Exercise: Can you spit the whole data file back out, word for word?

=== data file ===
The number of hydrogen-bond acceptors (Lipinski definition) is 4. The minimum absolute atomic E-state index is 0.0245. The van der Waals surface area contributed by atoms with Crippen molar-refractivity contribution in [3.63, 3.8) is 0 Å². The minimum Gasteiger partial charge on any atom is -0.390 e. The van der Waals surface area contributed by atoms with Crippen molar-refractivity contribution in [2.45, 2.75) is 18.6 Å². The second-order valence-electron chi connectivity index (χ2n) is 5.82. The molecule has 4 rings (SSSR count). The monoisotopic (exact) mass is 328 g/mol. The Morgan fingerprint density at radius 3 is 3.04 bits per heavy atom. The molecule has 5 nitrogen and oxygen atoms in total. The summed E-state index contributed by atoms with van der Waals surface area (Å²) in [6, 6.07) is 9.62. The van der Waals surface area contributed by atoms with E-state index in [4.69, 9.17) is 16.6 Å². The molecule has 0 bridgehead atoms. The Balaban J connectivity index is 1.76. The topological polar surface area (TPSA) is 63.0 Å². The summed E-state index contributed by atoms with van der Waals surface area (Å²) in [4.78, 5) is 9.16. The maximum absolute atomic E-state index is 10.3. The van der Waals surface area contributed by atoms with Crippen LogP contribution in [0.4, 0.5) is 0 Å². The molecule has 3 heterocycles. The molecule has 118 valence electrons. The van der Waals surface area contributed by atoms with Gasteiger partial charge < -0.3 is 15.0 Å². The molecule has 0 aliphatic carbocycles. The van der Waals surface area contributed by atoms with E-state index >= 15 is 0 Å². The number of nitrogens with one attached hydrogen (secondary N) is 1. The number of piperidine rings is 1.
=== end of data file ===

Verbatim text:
The number of hydrogen-bond acceptors (Lipinski definition) is 4. The minimum absolute atomic E-state index is 0.0245. The van der Waals surface area contributed by atoms with Crippen molar-refractivity contribution in [3.63, 3.8) is 0 Å². The minimum Gasteiger partial charge on any atom is -0.390 e. The van der Waals surface area contributed by atoms with Crippen molar-refractivity contribution in [2.45, 2.75) is 18.6 Å². The second-order valence-electron chi connectivity index (χ2n) is 5.82. The molecule has 4 rings (SSSR count). The monoisotopic (exact) mass is 328 g/mol. The Morgan fingerprint density at radius 3 is 3.04 bits per heavy atom. The molecule has 5 nitrogen and oxygen atoms in total. The summed E-state index contributed by atoms with van der Waals surface area (Å²) in [6, 6.07) is 9.62. The van der Waals surface area contributed by atoms with E-state index in [4.69, 9.17) is 16.6 Å². The molecule has 0 bridgehead atoms. The Balaban J connectivity index is 1.76. The topological polar surface area (TPSA) is 63.0 Å². The summed E-state index contributed by atoms with van der Waals surface area (Å²) in [4.78, 5) is 9.16. The maximum absolute atomic E-state index is 10.3. The van der Waals surface area contributed by atoms with Crippen LogP contribution in [0.4, 0.5) is 0 Å². The molecule has 3 heterocycles. The molecule has 118 valence electrons. The van der Waals surface area contributed by atoms with Gasteiger partial charge < -0.3 is 15.0 Å². The molecule has 0 aliphatic carbocycles. The van der Waals surface area contributed by atoms with E-state index >= 15 is 0 Å². The number of nitrogens with one attached hydrogen (secondary N) is 1. The number of piperidine rings is 1.